On the street, in the classroom and in professional papers, definition and analysis of African-American culture have produced controversy. Wikipedia gives this definition: “African-American culture (also known as Black-American culture)… refers to the cultural contributions of African Americans to the culture of the U.S., either as part of, or distinct from, American culture.” https://en.wikipedia.org/wiki/African-American_culture, accessed 7Jul16.
Such a basic definition elicits further questions: Does Black culture include all those of darker color? Does African-American culture include Africans and their families who have more recently immigrated to the U.S. apart from the experience of slavery and Jim Crow? Should we be referring to African-American cultures, plural rather than singular? And, if we accept a concept of Black culture in the U.S., how does that compare to White culture?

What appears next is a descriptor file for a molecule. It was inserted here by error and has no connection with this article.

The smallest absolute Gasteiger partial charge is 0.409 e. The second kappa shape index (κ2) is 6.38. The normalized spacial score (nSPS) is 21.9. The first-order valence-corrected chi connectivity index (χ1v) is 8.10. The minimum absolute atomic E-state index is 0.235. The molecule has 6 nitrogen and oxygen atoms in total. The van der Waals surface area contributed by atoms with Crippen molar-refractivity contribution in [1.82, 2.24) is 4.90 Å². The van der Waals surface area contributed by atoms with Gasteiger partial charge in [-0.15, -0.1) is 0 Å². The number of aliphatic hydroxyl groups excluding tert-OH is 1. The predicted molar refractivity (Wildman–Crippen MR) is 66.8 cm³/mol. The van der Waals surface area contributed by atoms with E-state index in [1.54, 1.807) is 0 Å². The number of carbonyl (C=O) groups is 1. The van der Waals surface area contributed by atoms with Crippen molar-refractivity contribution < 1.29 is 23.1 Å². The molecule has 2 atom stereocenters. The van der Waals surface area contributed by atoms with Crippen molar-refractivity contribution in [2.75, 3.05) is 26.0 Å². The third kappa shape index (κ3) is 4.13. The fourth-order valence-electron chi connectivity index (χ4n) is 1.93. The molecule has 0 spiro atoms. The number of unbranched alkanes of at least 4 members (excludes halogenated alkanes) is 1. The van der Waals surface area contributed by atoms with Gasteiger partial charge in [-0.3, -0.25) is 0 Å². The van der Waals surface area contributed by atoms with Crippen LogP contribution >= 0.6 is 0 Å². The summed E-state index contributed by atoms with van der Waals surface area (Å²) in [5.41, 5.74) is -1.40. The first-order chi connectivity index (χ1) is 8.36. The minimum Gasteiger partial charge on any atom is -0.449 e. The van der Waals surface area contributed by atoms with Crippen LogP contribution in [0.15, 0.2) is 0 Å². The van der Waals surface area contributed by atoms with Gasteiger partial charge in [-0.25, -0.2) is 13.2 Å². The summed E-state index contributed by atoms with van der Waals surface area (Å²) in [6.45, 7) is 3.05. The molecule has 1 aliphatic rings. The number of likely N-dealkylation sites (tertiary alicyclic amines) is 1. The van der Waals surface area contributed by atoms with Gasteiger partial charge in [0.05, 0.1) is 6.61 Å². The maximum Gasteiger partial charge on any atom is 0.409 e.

An appreciation of African-American culture calls for recognition of the rich cultural legacy of African tribes and great civilizations, the effects of colonization, the slave trade, slavery and making the best “culture” out of centuries of discrimination and servitude. It demands, as well, recognition of the greats such as Harriet Tubman, Sojourner Truth, Frederick Douglas, W.E.B. Dubois, Marcus Garvey, Malcolm X, Dr. Martin Luther King, Jr., many outstanding and pioneering Black athletes and musicians—and so many more.